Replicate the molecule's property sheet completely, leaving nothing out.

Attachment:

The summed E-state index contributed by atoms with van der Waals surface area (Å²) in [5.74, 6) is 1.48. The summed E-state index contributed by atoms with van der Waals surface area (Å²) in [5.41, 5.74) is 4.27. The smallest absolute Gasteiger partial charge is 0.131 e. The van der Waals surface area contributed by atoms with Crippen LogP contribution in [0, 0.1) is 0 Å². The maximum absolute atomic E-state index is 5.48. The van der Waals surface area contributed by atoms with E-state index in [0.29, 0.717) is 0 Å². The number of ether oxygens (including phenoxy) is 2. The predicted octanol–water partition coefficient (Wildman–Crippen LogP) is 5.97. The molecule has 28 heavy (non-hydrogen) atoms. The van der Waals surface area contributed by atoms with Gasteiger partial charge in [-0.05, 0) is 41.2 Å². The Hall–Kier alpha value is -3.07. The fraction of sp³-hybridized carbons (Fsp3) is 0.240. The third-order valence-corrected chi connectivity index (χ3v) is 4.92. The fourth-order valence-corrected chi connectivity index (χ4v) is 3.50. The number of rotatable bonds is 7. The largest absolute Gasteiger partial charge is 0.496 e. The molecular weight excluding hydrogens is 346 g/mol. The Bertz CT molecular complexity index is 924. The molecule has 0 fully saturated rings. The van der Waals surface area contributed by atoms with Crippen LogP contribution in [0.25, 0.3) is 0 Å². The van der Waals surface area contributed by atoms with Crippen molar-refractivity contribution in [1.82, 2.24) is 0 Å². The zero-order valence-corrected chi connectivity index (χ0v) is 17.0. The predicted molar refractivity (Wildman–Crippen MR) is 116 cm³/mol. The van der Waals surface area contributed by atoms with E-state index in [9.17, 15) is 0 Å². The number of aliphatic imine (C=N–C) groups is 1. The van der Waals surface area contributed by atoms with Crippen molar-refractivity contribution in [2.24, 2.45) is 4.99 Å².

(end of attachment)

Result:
The summed E-state index contributed by atoms with van der Waals surface area (Å²) in [5.74, 6) is 1.48. The summed E-state index contributed by atoms with van der Waals surface area (Å²) in [5.41, 5.74) is 4.27. The smallest absolute Gasteiger partial charge is 0.131 e. The van der Waals surface area contributed by atoms with Crippen LogP contribution in [0, 0.1) is 0 Å². The maximum absolute atomic E-state index is 5.48. The van der Waals surface area contributed by atoms with E-state index in [0.29, 0.717) is 0 Å². The number of ether oxygens (including phenoxy) is 2. The predicted octanol–water partition coefficient (Wildman–Crippen LogP) is 5.97. The molecule has 28 heavy (non-hydrogen) atoms. The van der Waals surface area contributed by atoms with Gasteiger partial charge in [-0.05, 0) is 41.2 Å². The Hall–Kier alpha value is -3.07. The fraction of sp³-hybridized carbons (Fsp3) is 0.240. The third-order valence-corrected chi connectivity index (χ3v) is 4.92. The fourth-order valence-corrected chi connectivity index (χ4v) is 3.50. The number of rotatable bonds is 7. The largest absolute Gasteiger partial charge is 0.496 e. The molecular weight excluding hydrogens is 346 g/mol. The Bertz CT molecular complexity index is 924. The molecule has 0 fully saturated rings. The van der Waals surface area contributed by atoms with Crippen LogP contribution in [0.25, 0.3) is 0 Å². The van der Waals surface area contributed by atoms with Crippen molar-refractivity contribution in [1.82, 2.24) is 0 Å². The zero-order valence-corrected chi connectivity index (χ0v) is 17.0. The predicted molar refractivity (Wildman–Crippen MR) is 116 cm³/mol. The van der Waals surface area contributed by atoms with E-state index in [9.17, 15) is 0 Å². The number of aliphatic imine (C=N–C) groups is 1. The van der Waals surface area contributed by atoms with Crippen molar-refractivity contribution in [2.24, 2.45) is 4.99 Å².